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Girl Power

Is the Girl Power Message Problematic?

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Last week, my 10-year-old son came home from school with a question that struck my heart. They’d been talking about girl power at school, and that night, when I went to hug him goodnight, he told me about his day and asked, “What about us?”

Of course. What does he know about girl power and why it’s important today? At home, he sees mom working, and dad doing the dishes. In fact, from what he can tell, mom mostly calls the shots around here.

See, young boys my son’s age don’t have the context of a history of wrongs and repression against women. They only know what they know, and what we teach them. And when they see mom respected and empowered at home, and girls as their equals at school, it must be confusing for many what the takeaway is, and how it applies to them.

I get girl power. I’m a woman, and I know there’s still work to be done in our workplaces and the world at large. I also have a daughter who I hope will grow to be a strong, confident, assertive woman.

But when the emphasis at school is on empowering girls, what message does that send our boys? Is there a way we can empower all youth, no matter what gender they identify with? (Especially as this itself is getting trickier and more complex by the day.)

When I was a girl, I was just one of the boys. I found them easier to get along with and felt more relaxed in their company. While today, the tables have turned and I am so grateful for my amazing, supportive girlfriends, I believe those early friendships—many of which continue to this day—served us both in showing us what healthy boy-girl relationships look like.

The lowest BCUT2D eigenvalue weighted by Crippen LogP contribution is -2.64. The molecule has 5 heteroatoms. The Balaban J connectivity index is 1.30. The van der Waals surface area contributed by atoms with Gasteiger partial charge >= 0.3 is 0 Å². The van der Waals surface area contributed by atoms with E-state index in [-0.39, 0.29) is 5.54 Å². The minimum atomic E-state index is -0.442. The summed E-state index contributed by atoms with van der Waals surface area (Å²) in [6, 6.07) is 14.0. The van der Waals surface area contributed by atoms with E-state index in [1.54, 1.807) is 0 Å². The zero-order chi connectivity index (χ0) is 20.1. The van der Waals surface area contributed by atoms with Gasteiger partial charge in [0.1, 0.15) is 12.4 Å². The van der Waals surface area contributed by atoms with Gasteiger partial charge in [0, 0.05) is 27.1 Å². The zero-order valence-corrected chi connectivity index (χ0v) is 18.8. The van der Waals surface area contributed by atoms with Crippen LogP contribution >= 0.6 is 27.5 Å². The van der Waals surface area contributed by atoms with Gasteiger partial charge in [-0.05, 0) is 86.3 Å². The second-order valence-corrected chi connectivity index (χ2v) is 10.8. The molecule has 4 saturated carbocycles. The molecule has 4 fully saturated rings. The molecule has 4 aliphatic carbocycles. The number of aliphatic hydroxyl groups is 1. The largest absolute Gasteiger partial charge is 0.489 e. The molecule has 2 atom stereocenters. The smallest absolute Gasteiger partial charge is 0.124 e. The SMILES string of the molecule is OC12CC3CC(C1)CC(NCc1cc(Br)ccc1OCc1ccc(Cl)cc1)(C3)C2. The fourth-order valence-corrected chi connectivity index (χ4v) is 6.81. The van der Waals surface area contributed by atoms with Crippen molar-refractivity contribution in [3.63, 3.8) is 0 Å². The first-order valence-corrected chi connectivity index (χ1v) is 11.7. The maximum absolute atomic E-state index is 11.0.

So is segregating our kids now a good thing? Wouldn’t boys and girls be better off if we gave them more opportunity to work and play together?

According to this recent CNN article, yes they would. As the article states, “Girl-boy friendships can help undo some of these socialized gender constraints. When parents and teachers approve of these relationships, they are sending their children the message that it’s not only okay to play with another gender, but it is also okay to play like them.”

Perhaps as important, when boys and girls play together, the lines between genders begin to blur, so kids can just be kids, instead of adhering to their so-called gender traits. “When boys and girls do play together, many of those differences start to disappear,” says David Walsh, a psychologist and author. 

At home, my husband and I are each other’s biggest fans. Our roles aren’t divided by gender; just by what we are naturally good at and inclined to (for example, me, number crunching and taxes; him not so much). We are best friends and partners in life in the best sense. And I think a lot of it has to do with respecting each other as individuals, not as man/woman, husband/wife.

Instead of separating boys and girls, as the girl power message risks doing, perhaps bringing them together more in work and play is the best way to empower girls, showing our boys along the way how to collaborate with, respect and love them.

To me, that’s powerful.

 

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